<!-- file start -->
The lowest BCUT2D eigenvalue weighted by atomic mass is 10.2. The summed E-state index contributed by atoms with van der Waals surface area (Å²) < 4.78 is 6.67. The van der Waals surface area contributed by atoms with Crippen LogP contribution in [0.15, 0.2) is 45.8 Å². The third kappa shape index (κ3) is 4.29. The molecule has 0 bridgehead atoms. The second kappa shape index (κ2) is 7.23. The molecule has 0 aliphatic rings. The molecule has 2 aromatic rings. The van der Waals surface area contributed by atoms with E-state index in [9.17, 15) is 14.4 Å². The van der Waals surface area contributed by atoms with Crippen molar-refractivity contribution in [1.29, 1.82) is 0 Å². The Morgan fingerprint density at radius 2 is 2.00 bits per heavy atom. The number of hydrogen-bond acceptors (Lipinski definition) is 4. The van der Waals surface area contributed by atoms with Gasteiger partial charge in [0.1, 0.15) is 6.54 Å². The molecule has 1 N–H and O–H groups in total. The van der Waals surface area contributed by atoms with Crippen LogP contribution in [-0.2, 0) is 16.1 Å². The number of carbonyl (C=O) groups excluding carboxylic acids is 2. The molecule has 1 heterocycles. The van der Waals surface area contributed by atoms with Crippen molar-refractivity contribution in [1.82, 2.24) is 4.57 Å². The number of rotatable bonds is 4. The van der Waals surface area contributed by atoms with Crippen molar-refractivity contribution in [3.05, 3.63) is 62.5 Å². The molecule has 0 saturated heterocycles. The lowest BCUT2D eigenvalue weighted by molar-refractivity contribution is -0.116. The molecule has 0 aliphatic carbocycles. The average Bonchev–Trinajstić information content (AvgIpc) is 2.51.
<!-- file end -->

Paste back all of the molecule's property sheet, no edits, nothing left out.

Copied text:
The lowest BCUT2D eigenvalue weighted by atomic mass is 10.2. The summed E-state index contributed by atoms with van der Waals surface area (Å²) < 4.78 is 6.67. The van der Waals surface area contributed by atoms with Crippen LogP contribution in [0.15, 0.2) is 45.8 Å². The third kappa shape index (κ3) is 4.29. The molecule has 0 bridgehead atoms. The second kappa shape index (κ2) is 7.23. The molecule has 0 aliphatic rings. The molecule has 2 aromatic rings. The van der Waals surface area contributed by atoms with E-state index in [9.17, 15) is 14.4 Å². The van der Waals surface area contributed by atoms with Crippen molar-refractivity contribution in [1.29, 1.82) is 0 Å². The Morgan fingerprint density at radius 2 is 2.00 bits per heavy atom. The number of hydrogen-bond acceptors (Lipinski definition) is 4. The van der Waals surface area contributed by atoms with Gasteiger partial charge in [0.1, 0.15) is 6.54 Å². The molecule has 1 N–H and O–H groups in total. The van der Waals surface area contributed by atoms with Crippen LogP contribution in [-0.2, 0) is 16.1 Å². The number of carbonyl (C=O) groups excluding carboxylic acids is 2. The molecule has 1 heterocycles. The van der Waals surface area contributed by atoms with Crippen molar-refractivity contribution in [1.82, 2.24) is 4.57 Å². The number of rotatable bonds is 4. The van der Waals surface area contributed by atoms with Crippen molar-refractivity contribution in [3.05, 3.63) is 62.5 Å². The molecule has 0 saturated heterocycles. The lowest BCUT2D eigenvalue weighted by molar-refractivity contribution is -0.116. The molecule has 0 aliphatic carbocycles. The average Bonchev–Trinajstić information content (AvgIpc) is 2.51.